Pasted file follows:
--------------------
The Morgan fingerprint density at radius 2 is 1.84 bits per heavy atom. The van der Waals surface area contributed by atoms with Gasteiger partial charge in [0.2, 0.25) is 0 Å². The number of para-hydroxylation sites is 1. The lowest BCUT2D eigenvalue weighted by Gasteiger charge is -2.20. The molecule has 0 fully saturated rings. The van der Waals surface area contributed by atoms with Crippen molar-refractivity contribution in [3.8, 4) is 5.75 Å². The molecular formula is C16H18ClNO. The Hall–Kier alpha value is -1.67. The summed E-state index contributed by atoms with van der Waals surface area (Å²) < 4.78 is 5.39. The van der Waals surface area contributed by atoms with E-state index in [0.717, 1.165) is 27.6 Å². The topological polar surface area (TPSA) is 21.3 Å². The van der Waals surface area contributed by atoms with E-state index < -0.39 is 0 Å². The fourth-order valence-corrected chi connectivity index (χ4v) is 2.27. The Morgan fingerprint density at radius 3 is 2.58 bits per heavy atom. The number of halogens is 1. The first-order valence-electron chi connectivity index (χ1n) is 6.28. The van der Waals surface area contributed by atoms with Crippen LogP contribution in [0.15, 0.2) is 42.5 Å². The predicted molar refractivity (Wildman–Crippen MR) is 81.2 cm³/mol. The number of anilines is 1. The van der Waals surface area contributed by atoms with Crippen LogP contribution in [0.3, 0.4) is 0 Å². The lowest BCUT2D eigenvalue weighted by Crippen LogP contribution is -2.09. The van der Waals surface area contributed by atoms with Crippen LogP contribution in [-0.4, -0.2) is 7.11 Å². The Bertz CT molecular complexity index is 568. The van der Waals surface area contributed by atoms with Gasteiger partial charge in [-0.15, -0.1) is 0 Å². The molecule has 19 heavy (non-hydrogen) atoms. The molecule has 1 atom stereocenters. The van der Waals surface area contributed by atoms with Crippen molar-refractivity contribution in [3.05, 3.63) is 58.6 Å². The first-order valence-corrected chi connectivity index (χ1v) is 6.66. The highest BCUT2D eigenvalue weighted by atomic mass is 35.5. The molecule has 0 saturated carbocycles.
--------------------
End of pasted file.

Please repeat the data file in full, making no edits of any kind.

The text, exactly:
The Morgan fingerprint density at radius 2 is 1.84 bits per heavy atom. The van der Waals surface area contributed by atoms with Gasteiger partial charge in [0.2, 0.25) is 0 Å². The number of para-hydroxylation sites is 1. The lowest BCUT2D eigenvalue weighted by Gasteiger charge is -2.20. The molecule has 0 fully saturated rings. The van der Waals surface area contributed by atoms with Crippen molar-refractivity contribution in [3.8, 4) is 5.75 Å². The molecular formula is C16H18ClNO. The Hall–Kier alpha value is -1.67. The summed E-state index contributed by atoms with van der Waals surface area (Å²) < 4.78 is 5.39. The van der Waals surface area contributed by atoms with E-state index in [0.717, 1.165) is 27.6 Å². The topological polar surface area (TPSA) is 21.3 Å². The van der Waals surface area contributed by atoms with E-state index < -0.39 is 0 Å². The fourth-order valence-corrected chi connectivity index (χ4v) is 2.27. The Morgan fingerprint density at radius 3 is 2.58 bits per heavy atom. The number of halogens is 1. The first-order valence-electron chi connectivity index (χ1n) is 6.28. The van der Waals surface area contributed by atoms with Crippen LogP contribution in [0.15, 0.2) is 42.5 Å². The predicted molar refractivity (Wildman–Crippen MR) is 81.2 cm³/mol. The number of anilines is 1. The van der Waals surface area contributed by atoms with Crippen LogP contribution in [0.3, 0.4) is 0 Å². The lowest BCUT2D eigenvalue weighted by Crippen LogP contribution is -2.09. The van der Waals surface area contributed by atoms with Crippen LogP contribution in [-0.4, -0.2) is 7.11 Å². The Bertz CT molecular complexity index is 568. The van der Waals surface area contributed by atoms with Gasteiger partial charge in [-0.15, -0.1) is 0 Å². The molecule has 19 heavy (non-hydrogen) atoms. The molecule has 1 atom stereocenters. The van der Waals surface area contributed by atoms with Crippen molar-refractivity contribution in [3.05, 3.63) is 58.6 Å². The first-order valence-corrected chi connectivity index (χ1v) is 6.66. The highest BCUT2D eigenvalue weighted by atomic mass is 35.5. The molecule has 0 saturated carbocycles.